Interview: Ramblin’ Roze – Bringing Howlin’ Blues Rock to Beijing and Beyond

Ramblin’ Roze are leading the charge of China’s new crop of ’70s influenced, heavy blues, stoner, sludge and doom bands that have been popping up in the country in recent years. The five-piece band put out their debut album, Howl of the Coomb in 2020, and since, have been featured in publications such as Burrn Magazine and have played some huge festivals around China such as Heaven on Fire in Wuhan. Proving that the Roze can grow in any soil, they recently played the Plague Fest, put on by black metal label Pest Productions, being the only band on the bill to play heavy blues rock among corpse painted ghouls. We talk to guitarist Wake Chen about the stoner scene in China.

Could you comment on the stoner/heavy rock scene in China? Are there any different characteristics compared to bands in other countries – such as sound, lyrics, album art, philosophy, drug references.

This retro wave is now spreading in China as well, and there are more and more bands in this genre these days. There was the Wild Dog Fest hosted by Never Before and the appearance of the SSD style label SloomWeep, both of which made the genre growing stronger. I don’t know how to compare them to foreign bands, because each one is special, and you’d better listen to them all.


There isn’t much of a history here in regards to the genre. Not many bands have toured China which could be considered “legends” of stoner/doom/hard rock. Like – there is no memory in the average fan of seeing Ozzy in concert as a child or hearing “Sweet Leaf” on the radio. How do you think people became interested in starting these bands. How did you?

It’s about getting to know the bands you like and seeing who their influences are. I would listen to a lot of ’80s stuff and found out that they were all influenced by ’70s music, so, we dove into it! After that, we wanted to play with a style that blends everything we like together, and we learned a bit towards Skynyrd, Zeppelin, Sabbath inspired stoner/heavy rock, but we didn’t want to limit our style and wanted to express it more naturally.

What is the history of Ramblin’ Roze?

The band was formed in Beijing in 2016, and interestingly enough, none of our members are from Beijing. We started out with a style that leaned towards 80s hard rock, but after a change in personnel and the catalyst of alcohol, the musical aesthetic has shifted a bit. We started to throw ourselves into the arms of 70s heavy blues rock. We then released our debut full-length album Howl of the Coomb and also had the opportunity to play on the main stage of the biggest music festivals in China: Midi x East Sea Music Festival. Recently we played at the Plague Fest, which was interesting due to us being a heavy blues band among several black metal bands.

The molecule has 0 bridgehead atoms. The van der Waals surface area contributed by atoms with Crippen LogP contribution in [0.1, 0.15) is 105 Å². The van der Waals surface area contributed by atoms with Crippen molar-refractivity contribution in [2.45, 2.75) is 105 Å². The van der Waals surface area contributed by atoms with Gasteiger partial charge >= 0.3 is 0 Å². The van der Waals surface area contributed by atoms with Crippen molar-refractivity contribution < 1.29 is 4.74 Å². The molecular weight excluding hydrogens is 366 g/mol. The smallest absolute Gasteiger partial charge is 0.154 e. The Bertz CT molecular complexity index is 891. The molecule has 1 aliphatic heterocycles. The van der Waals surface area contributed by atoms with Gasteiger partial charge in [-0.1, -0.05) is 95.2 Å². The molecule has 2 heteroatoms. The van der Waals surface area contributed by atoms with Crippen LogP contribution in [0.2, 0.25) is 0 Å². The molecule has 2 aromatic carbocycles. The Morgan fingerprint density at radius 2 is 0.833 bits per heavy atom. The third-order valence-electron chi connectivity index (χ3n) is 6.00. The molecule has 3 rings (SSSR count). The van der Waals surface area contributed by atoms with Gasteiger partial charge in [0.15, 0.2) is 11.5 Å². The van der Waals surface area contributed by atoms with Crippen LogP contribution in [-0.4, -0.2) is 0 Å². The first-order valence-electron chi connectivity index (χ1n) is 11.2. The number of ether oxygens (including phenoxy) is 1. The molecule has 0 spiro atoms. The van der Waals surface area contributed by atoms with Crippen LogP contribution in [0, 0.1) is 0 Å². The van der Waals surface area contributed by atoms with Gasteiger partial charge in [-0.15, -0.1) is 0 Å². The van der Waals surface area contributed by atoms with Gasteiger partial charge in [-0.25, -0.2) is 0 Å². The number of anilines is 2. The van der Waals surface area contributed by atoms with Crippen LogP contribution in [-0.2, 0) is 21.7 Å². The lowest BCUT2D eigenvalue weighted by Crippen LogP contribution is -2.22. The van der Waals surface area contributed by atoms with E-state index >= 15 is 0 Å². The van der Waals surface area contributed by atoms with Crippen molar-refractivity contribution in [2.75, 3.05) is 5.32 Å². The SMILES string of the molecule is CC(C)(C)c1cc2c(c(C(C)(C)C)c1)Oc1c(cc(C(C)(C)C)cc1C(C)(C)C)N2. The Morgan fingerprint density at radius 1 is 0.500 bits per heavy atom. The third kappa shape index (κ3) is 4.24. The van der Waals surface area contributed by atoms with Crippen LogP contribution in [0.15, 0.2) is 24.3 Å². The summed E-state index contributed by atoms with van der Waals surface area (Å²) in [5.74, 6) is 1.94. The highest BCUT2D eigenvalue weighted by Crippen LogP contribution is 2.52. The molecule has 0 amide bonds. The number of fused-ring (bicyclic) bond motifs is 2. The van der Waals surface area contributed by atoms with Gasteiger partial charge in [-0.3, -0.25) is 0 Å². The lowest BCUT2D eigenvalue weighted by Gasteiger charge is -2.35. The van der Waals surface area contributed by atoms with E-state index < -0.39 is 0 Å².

What is Ramblin’ Roze inspired by?

Reflections on life after daze, motorcycles, women, alcohol and mysterious events. Bands like Led Zeppelin, Black Sabbath, The Allman Brothers, Mountain. Graveyard and Church of Misery.

The sound lends itself to being ghostly and “Mountain of the Dead” is about the Dyatlov Pass incident. Do you have more in mind like this?

Of course, the band members are interested in mysteries. We may create another piece with such a theme afterwards, but also want it to come out naturally.


Bands like Down or Eyehategod have a lot of songs about New Orleans and these bands you can always tell are from there. Do you feel the scene has this kind of identity yet, where the bands can be seen as Chinese just by listening to them/reading the lyrics?

King of Lazy are from Yunnan in the south of China, and listening to their music you can feel the mysterious and rainforest-like atmosphere there.

Do you feel as though Japan accepts this style of music more than China? How about the surrounding Asian countries?

Maybe that’s right. Bands like Boris, Church of Misery and Eternal Elysium are some of the more famous ones. But on the other hand, Japan has a history of playing psychedelic rock, so if fans can accept some heavy psychedelic rock, it might be easier to get them to accept stoner. I don’t listen to many bands from other Asian countries, but I recently heard a Malaysian band called Jangar that is pretty good.

If weed was legal in China, do you think the scene would be bigger?

Yes, that’s for sure hahahaha!

Van culture is a part of stoner in places like Canada and the US. On the topic of touring, or even the Rollins quote “Get in the van”, that doesn’t seem to be something people do in China. But I could be wrong, do you know anyone with a van?

I don’t know anyone who actually owns a van, and if you want to go on tour by van in China, you need to pay a lot of toll fees and other fees, which is not as convenient as in the US. Before COVID, we were going to do an RV tour and festival with Never Before, but it was cancelled.

Grunge and Kurt Cobain are also popular in China. Does this lend itself to people getting into stoner?

From what I’ve seen, the fans around me who listen to traditional heavy metal and hard rock are more receptive to stoner. To be honest, I’m not sure if Chinese grunge fans know about Kyuss.

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